• SPF & bounce handling.  For example, a customer creates a CNAME that points from marketing.customer-domain.org to bounces.email-service-provider.com.  The email sent on behalf of the customer uses a bounce address of @marketing.customer-domain.org.  Not only is the corresponding SPF record managed by you (as it's really the SPF record for bounces.email-service-provider.com), but any bounces will be sent back to you instead of to your customer.  (We published a short SPF Overview video here.)
      • DKIM.  The customer can create multiple CNAME records once that point to your own published public keys, and you can use those CNAME records to add DKIM signatures to the email your send on behalf of the customer.  Having multiple CNAMEs in place allows you to rotate DKIM keys without requiring the customer to do anything. (We published a short DKIM Overview video here.)
      • Mapping links with email to the customer's domain.  Instead of embedding links that point to your own domain, you can add links into your customer's email that use your customer's domain.  When someone clicks a link in the email, the CNAME resolves back to your own services for tracking, etc.
  2. Relaying: Relaying is sometimes an option if only a small amount of email is being sent on behalf of the customer.  Allowing a customer to configure their email to be relayed through a different email server is one way to get DMARC compliance into place... if the relay itself is capable of sending DMARC compliant email.  Two ways to allow this:
    • Allow customers to configure an SMTP relay for all of the email you're sending on their behalf.  (We have a short video overview video on SMTP, but it does not cover relaying.)  Whoever manages the relay then becomes responsible for DMARC compliance.  Drawbacks:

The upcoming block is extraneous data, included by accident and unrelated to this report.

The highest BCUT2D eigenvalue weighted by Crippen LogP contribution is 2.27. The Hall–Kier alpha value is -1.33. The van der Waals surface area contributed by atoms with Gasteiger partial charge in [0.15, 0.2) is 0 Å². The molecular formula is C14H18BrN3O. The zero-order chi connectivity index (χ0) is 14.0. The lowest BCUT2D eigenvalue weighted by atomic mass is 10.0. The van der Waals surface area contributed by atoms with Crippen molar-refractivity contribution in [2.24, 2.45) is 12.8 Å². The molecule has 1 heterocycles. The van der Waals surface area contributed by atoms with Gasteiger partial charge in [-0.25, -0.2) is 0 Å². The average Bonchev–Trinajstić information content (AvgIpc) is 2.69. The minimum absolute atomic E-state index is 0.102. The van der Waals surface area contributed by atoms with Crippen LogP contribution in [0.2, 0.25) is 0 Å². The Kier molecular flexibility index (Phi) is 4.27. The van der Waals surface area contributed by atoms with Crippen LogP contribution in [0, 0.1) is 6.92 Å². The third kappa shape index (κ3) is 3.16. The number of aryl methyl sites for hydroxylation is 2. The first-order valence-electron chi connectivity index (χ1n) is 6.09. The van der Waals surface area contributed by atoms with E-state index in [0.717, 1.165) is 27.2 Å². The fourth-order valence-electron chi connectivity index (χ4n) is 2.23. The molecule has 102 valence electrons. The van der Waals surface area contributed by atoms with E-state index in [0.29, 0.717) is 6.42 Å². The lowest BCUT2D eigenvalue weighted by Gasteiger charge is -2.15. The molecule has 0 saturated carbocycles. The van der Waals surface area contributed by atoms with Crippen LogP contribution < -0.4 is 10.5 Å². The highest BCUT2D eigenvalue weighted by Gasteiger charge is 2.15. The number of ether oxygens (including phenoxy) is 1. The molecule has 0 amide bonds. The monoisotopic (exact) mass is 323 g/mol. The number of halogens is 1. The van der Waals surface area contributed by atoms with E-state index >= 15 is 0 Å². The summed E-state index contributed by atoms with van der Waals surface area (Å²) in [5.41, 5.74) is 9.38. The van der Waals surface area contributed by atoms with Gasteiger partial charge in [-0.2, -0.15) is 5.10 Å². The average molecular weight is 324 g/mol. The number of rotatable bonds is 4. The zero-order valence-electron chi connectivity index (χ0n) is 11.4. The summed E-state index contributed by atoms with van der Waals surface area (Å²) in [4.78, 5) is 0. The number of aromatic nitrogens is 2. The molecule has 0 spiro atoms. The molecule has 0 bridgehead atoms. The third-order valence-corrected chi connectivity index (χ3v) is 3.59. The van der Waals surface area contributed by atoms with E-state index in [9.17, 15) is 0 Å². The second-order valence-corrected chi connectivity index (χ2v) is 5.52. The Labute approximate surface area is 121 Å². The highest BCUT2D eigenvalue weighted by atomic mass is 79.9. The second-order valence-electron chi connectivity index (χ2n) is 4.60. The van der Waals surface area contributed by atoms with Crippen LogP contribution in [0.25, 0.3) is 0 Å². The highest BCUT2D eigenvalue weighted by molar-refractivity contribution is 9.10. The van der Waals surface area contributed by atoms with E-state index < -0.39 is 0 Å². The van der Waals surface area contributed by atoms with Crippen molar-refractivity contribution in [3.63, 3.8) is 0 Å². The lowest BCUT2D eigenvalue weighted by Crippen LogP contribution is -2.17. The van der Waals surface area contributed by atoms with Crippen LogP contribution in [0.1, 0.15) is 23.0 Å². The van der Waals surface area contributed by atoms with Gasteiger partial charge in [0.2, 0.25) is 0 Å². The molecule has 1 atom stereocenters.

• Bounce handling goes away unless the relay is able to forward bounces back to you for handling.
      • Email delivery becomes the responsibility of the relay operator, meaning your email service now depends on something operated by your customer.
    • Allow customers to configure user credentials.  This requires the customer to provision an account for your service, and then configure your service to use the new user's credentials.  You would then send any email as if you were the user.  Drawbacks:
      • You have to manage user-level access to a multitude of email platforms, as your own customer could be using Gmail, Yahoo, Microsoft, Lotus, Exchange, etc.
      • You're using your customers resources to send email on behalf of the customer.
  3. Manual configuration: Instead of operating a delegated sub-domain (or using CNAMEs), you can ask customers to configure their domain so that you can send DMARC compliant email:
    • SPF.  You can ask your customer to add your own netblocks into the customer's SPF record.  This is common thing to ask for, but is often done for the wrong reason.  Doing so will allow you to send authorized email on behalf of the customer but only if the customer's domain is used in the bounce address of email you send.  Drawbacks:
      • Bounced messages will be routed to your customer instead of back to you. You'll have zero visibility into issues that impact your performance as an email sender, and your customer will get a bad user experience.